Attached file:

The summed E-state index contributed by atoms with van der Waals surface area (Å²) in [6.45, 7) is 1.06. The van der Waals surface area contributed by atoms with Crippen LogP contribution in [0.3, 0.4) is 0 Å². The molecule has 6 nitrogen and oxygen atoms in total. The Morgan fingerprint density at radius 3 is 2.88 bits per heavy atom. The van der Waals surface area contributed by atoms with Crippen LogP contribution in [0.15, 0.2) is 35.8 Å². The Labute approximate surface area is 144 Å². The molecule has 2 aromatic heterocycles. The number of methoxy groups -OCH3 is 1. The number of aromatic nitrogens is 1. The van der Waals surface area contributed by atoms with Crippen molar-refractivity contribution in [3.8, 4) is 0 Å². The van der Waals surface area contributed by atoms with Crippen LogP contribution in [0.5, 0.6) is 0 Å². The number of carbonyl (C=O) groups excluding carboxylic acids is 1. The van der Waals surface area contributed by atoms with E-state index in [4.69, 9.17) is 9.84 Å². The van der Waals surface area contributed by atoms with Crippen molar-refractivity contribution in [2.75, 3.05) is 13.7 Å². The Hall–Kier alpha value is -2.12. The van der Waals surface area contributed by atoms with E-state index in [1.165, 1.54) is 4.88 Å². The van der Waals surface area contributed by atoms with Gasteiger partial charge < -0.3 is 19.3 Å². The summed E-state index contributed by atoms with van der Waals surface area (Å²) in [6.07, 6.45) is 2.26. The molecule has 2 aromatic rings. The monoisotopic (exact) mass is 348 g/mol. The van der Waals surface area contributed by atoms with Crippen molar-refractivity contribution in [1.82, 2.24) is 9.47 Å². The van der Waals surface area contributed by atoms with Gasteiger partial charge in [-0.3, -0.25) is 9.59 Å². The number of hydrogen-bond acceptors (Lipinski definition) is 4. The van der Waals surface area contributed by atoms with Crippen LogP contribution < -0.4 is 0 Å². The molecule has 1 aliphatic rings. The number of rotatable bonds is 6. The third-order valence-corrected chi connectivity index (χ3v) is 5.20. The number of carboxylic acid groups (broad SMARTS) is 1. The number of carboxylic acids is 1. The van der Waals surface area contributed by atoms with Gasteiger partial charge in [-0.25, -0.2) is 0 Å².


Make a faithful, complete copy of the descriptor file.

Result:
The summed E-state index contributed by atoms with van der Waals surface area (Å²) in [6.45, 7) is 1.06. The van der Waals surface area contributed by atoms with Crippen LogP contribution in [0.3, 0.4) is 0 Å². The molecule has 6 nitrogen and oxygen atoms in total. The Morgan fingerprint density at radius 3 is 2.88 bits per heavy atom. The van der Waals surface area contributed by atoms with Crippen LogP contribution in [0.15, 0.2) is 35.8 Å². The Labute approximate surface area is 144 Å². The molecule has 2 aromatic heterocycles. The number of methoxy groups -OCH3 is 1. The number of aromatic nitrogens is 1. The van der Waals surface area contributed by atoms with Crippen molar-refractivity contribution in [3.8, 4) is 0 Å². The van der Waals surface area contributed by atoms with Crippen LogP contribution in [0.5, 0.6) is 0 Å². The number of carbonyl (C=O) groups excluding carboxylic acids is 1. The van der Waals surface area contributed by atoms with E-state index in [4.69, 9.17) is 9.84 Å². The van der Waals surface area contributed by atoms with Crippen molar-refractivity contribution in [2.75, 3.05) is 13.7 Å². The Hall–Kier alpha value is -2.12. The van der Waals surface area contributed by atoms with E-state index in [1.165, 1.54) is 4.88 Å². The van der Waals surface area contributed by atoms with Gasteiger partial charge < -0.3 is 19.3 Å². The summed E-state index contributed by atoms with van der Waals surface area (Å²) in [6.07, 6.45) is 2.26. The molecule has 2 aromatic rings. The monoisotopic (exact) mass is 348 g/mol. The van der Waals surface area contributed by atoms with Crippen molar-refractivity contribution in [1.82, 2.24) is 9.47 Å². The van der Waals surface area contributed by atoms with Gasteiger partial charge in [-0.3, -0.25) is 9.59 Å². The number of hydrogen-bond acceptors (Lipinski definition) is 4. The van der Waals surface area contributed by atoms with Crippen LogP contribution < -0.4 is 0 Å². The molecule has 1 aliphatic rings. The number of rotatable bonds is 6. The third-order valence-corrected chi connectivity index (χ3v) is 5.20. The number of carboxylic acid groups (broad SMARTS) is 1. The number of carboxylic acids is 1. The van der Waals surface area contributed by atoms with Gasteiger partial charge in [-0.25, -0.2) is 0 Å².